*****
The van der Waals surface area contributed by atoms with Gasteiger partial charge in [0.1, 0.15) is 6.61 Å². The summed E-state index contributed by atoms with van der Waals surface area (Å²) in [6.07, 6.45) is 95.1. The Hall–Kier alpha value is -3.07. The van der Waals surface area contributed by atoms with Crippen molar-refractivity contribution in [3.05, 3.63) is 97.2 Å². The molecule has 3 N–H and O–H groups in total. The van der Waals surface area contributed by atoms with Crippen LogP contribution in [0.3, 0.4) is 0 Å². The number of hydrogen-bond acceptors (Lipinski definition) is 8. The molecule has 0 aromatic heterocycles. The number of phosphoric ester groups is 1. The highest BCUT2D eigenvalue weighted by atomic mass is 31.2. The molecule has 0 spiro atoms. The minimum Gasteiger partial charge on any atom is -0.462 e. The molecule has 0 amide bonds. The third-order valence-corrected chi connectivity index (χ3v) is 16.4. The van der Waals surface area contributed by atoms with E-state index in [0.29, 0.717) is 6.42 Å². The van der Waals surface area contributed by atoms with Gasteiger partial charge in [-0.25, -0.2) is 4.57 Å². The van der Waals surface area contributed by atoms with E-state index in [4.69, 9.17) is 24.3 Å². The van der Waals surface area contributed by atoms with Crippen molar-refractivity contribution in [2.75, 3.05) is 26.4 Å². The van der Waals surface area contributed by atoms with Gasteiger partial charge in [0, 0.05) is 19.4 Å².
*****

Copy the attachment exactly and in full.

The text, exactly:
The van der Waals surface area contributed by atoms with Gasteiger partial charge in [0.1, 0.15) is 6.61 Å². The summed E-state index contributed by atoms with van der Waals surface area (Å²) in [6.07, 6.45) is 95.1. The Hall–Kier alpha value is -3.07. The van der Waals surface area contributed by atoms with Crippen molar-refractivity contribution in [3.05, 3.63) is 97.2 Å². The molecule has 3 N–H and O–H groups in total. The van der Waals surface area contributed by atoms with Crippen LogP contribution in [0.3, 0.4) is 0 Å². The number of hydrogen-bond acceptors (Lipinski definition) is 8. The molecule has 0 aromatic heterocycles. The number of phosphoric ester groups is 1. The highest BCUT2D eigenvalue weighted by atomic mass is 31.2. The molecule has 0 spiro atoms. The minimum Gasteiger partial charge on any atom is -0.462 e. The molecule has 0 amide bonds. The third-order valence-corrected chi connectivity index (χ3v) is 16.4. The van der Waals surface area contributed by atoms with E-state index in [0.29, 0.717) is 6.42 Å². The van der Waals surface area contributed by atoms with Gasteiger partial charge in [-0.25, -0.2) is 4.57 Å². The van der Waals surface area contributed by atoms with E-state index in [4.69, 9.17) is 24.3 Å². The van der Waals surface area contributed by atoms with Crippen molar-refractivity contribution in [2.75, 3.05) is 26.4 Å². The van der Waals surface area contributed by atoms with Gasteiger partial charge in [0, 0.05) is 19.4 Å².